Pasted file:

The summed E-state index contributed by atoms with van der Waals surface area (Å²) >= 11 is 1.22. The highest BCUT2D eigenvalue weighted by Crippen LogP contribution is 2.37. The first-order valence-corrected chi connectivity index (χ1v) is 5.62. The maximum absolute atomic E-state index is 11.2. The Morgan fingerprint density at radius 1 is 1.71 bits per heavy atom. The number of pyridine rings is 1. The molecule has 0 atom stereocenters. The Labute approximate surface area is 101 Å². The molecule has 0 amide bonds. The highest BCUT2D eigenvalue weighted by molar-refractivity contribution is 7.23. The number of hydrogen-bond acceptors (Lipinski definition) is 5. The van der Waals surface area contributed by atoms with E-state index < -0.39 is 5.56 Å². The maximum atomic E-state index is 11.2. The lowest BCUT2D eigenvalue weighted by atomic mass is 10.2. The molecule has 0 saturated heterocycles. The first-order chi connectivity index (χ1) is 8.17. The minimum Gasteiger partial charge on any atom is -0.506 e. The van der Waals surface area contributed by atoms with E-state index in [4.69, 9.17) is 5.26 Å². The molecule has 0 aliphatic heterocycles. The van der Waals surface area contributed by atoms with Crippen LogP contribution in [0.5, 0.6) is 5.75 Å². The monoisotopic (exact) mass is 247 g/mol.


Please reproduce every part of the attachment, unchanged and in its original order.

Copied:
The summed E-state index contributed by atoms with van der Waals surface area (Å²) >= 11 is 1.22. The highest BCUT2D eigenvalue weighted by Crippen LogP contribution is 2.37. The first-order valence-corrected chi connectivity index (χ1v) is 5.62. The maximum absolute atomic E-state index is 11.2. The Morgan fingerprint density at radius 1 is 1.71 bits per heavy atom. The number of pyridine rings is 1. The molecule has 0 atom stereocenters. The Labute approximate surface area is 101 Å². The molecule has 0 amide bonds. The highest BCUT2D eigenvalue weighted by molar-refractivity contribution is 7.23. The number of hydrogen-bond acceptors (Lipinski definition) is 5. The van der Waals surface area contributed by atoms with E-state index < -0.39 is 5.56 Å². The maximum atomic E-state index is 11.2. The lowest BCUT2D eigenvalue weighted by atomic mass is 10.2. The molecule has 0 saturated heterocycles. The first-order chi connectivity index (χ1) is 8.17. The minimum Gasteiger partial charge on any atom is -0.506 e. The van der Waals surface area contributed by atoms with E-state index in [4.69, 9.17) is 5.26 Å². The molecule has 0 aliphatic heterocycles. The van der Waals surface area contributed by atoms with Crippen LogP contribution in [0.5, 0.6) is 5.75 Å². The monoisotopic (exact) mass is 247 g/mol.